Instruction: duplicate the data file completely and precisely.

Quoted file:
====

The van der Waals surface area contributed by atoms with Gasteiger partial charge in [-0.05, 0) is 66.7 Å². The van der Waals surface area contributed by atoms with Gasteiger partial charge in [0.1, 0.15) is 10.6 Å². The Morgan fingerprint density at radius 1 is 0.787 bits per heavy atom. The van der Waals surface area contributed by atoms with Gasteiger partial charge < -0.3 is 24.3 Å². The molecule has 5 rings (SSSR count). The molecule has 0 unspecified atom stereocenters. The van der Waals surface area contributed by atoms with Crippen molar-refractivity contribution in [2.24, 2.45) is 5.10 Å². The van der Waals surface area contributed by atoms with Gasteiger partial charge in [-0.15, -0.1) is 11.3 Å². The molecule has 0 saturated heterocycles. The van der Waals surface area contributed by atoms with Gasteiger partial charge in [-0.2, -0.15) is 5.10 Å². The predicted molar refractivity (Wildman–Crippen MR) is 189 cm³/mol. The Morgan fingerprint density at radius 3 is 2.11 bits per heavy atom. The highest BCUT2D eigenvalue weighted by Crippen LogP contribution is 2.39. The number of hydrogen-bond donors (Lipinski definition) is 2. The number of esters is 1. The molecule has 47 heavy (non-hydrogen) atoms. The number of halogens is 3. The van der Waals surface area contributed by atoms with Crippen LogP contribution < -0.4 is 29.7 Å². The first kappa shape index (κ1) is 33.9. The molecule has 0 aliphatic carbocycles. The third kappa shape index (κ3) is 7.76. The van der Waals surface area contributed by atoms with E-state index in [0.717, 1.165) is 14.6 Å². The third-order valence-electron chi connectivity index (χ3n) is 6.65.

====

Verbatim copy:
The van der Waals surface area contributed by atoms with Gasteiger partial charge in [-0.05, 0) is 66.7 Å². The van der Waals surface area contributed by atoms with Gasteiger partial charge in [0.1, 0.15) is 10.6 Å². The Morgan fingerprint density at radius 1 is 0.787 bits per heavy atom. The van der Waals surface area contributed by atoms with Gasteiger partial charge < -0.3 is 24.3 Å². The molecule has 5 rings (SSSR count). The molecule has 0 unspecified atom stereocenters. The van der Waals surface area contributed by atoms with Crippen molar-refractivity contribution in [2.24, 2.45) is 5.10 Å². The van der Waals surface area contributed by atoms with Gasteiger partial charge in [-0.15, -0.1) is 11.3 Å². The molecule has 0 saturated heterocycles. The van der Waals surface area contributed by atoms with Gasteiger partial charge in [-0.2, -0.15) is 5.10 Å². The predicted molar refractivity (Wildman–Crippen MR) is 189 cm³/mol. The Morgan fingerprint density at radius 3 is 2.11 bits per heavy atom. The highest BCUT2D eigenvalue weighted by Crippen LogP contribution is 2.39. The number of hydrogen-bond donors (Lipinski definition) is 2. The number of esters is 1. The molecule has 47 heavy (non-hydrogen) atoms. The number of halogens is 3. The van der Waals surface area contributed by atoms with Crippen LogP contribution < -0.4 is 29.7 Å². The first kappa shape index (κ1) is 33.9. The molecule has 0 aliphatic carbocycles. The third kappa shape index (κ3) is 7.76. The van der Waals surface area contributed by atoms with E-state index in [0.717, 1.165) is 14.6 Å². The third-order valence-electron chi connectivity index (χ3n) is 6.65.